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canyoncalls

November 7, 2009

With the cool Autumn air blowing down the mountain, and the hot desert sun beating on my back, I take a walk out into my favourite canyon. People often ask me why I like the desert so much. I have a friend from Costa Rica who was astounded when I said that it’s just so alive. To her, life is bright and colourful– the rainforest is alive, and vibrant. To her, the desert looks much more dead. Still beautiful, but dead. And I understand that because once upon a time, I too felt that way. But it’s what makes the desert appear dead to some that makes me love it so much: its subtlety.

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I sneak past a couple of tourists (it’s easy to do with tourists– they walk so loud you could probably run behind them and they still wouldn’t hear it) and head up into the canyon. Little bird carcass on the right, and then further up, the remains of some sheep bones. Somebody has picked over them (as somebodies do) and so I bury the rest in case another somebody came along… I don’t know why exactly but I feel fiercly protective over this land– as if other people with their loud footsteps and loud voices and inability to listen are going to cause more harm than good in one of the few remaining spaces that is still sacred. And you can FEEL how sacred it is– when you half close your eyes all of the rocks wiggle and the plants have this potency that you just don’t see too much anymore. Seeing people trudging through there picking over bones and pulling branches off plants and leaving their trash makes me furious, and also ashamed– ashamed that I am a part of it too, ashamed that I don’t quite know how to communicate the importance of what it is that I don’t know how to say, and ashamed that I burn with rage instead of compassion.

So many people come through here and speak of its beauty as if its something that was put there just for them to experience– not like its a living breathing place that has existed for ages before they came and will still be standing long after they are gone. Not like its aware.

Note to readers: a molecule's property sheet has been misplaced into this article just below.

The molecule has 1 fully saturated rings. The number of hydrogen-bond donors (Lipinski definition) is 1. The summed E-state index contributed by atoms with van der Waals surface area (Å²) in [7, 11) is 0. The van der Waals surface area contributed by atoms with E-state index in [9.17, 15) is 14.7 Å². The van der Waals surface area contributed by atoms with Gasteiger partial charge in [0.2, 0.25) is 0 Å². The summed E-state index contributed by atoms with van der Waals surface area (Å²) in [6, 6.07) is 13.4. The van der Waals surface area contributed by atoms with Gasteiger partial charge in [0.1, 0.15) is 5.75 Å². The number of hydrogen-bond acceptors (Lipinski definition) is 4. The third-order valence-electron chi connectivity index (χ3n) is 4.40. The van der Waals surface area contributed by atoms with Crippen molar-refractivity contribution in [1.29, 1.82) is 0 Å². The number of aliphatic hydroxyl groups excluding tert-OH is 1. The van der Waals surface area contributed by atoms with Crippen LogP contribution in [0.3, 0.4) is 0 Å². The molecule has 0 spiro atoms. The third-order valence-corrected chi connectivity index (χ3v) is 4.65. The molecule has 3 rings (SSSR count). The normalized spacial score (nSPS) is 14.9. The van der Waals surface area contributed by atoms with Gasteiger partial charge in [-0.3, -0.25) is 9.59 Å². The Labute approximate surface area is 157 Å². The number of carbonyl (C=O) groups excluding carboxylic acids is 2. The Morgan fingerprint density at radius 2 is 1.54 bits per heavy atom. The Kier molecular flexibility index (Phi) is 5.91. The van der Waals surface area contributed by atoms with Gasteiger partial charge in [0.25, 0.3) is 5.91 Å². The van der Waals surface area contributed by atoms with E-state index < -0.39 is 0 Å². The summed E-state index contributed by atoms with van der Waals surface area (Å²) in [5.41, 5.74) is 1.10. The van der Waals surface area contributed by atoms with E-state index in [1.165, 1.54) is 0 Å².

It IS aware. Not in the sense that you and I are, with our flitting emotions that cloud everything we do. But it’s an awareness, none the less, and an ancient one at that.
I think maybe sometimes if more people knew this then the planet wouldn’t be in the state that its in.

I climb up the dry waterfall– at the end of the summer in the desert, everything is parched. The air is so dry that it sucks the moisture out of your skin and your mouth, and yet, because it’s so cold, it feels refreshing. I keep walking. Past the caves on the right, through the dried out palm oasis that will be bright and muddy in a few months, up another dried out waterfall and into a little dried out lagoon. The sand is cool and silky; I lie down and close my eyes.

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After a while of being surrounded by silence, your ears start to pick up little things. Much like after a while of being surrounded by the dead desert, you start to see little signs of life everywhere.
The beauty of the desert is in its subtlety.
Silence expands. The birds become louder. The dried out leaves rustle in the wind. Little stones trip down the cliff faces to land on the canyon floor. Little bugs run around on the ground and on the rocks. And then, underneath it all, there’s this humm. This canyon sings. It sings constantly, in the most beautiful clear tone that penetrates your cells and makes them sing back. It sings, and then sometimes the people who used to live here sing too, in response to the immense beauty that is in the small details, and if you listen hard enough you can hear their songs bouncing off the walls that are humming. Silence, sometimes, can be very very loud. I lie there, listening and feeling, for so long that I can’t tell where I end and where the canyon floor begins. For so long that I can feel the tourists walking back down the ridge up on top of the wall. For so long that the sun gets high and the air gets a bit warmer (which is a bit of a relief because my fingers were getting very cold). The tourists are gone, and I’m alone.

That’s one of the beauties of being out in nature. Being completely alone, and yet not alone at all. Being separate and yet completely connected to everything around me. These are the paradoxes that make up the entirety of life.

Alone but not.

Separate but not.

Changing but the same.

Like a river, like the wind.

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3 Comments leave one →
  1. November 8, 2009 06:02

    I like that thought I have now, of you, my sister, lying down in the desert and just being, being so alive. It makes me happy.
    {I want to hear the earth sing too}
    ❥❥❥

  2. Julie Tennis permalink
    November 8, 2009 11:55

    What a wonderful description about how to experience a place, and how not to! Thank you!

  3. Mark permalink
    November 9, 2009 19:49

    Beautiful Bekka. Simply Beautiful.

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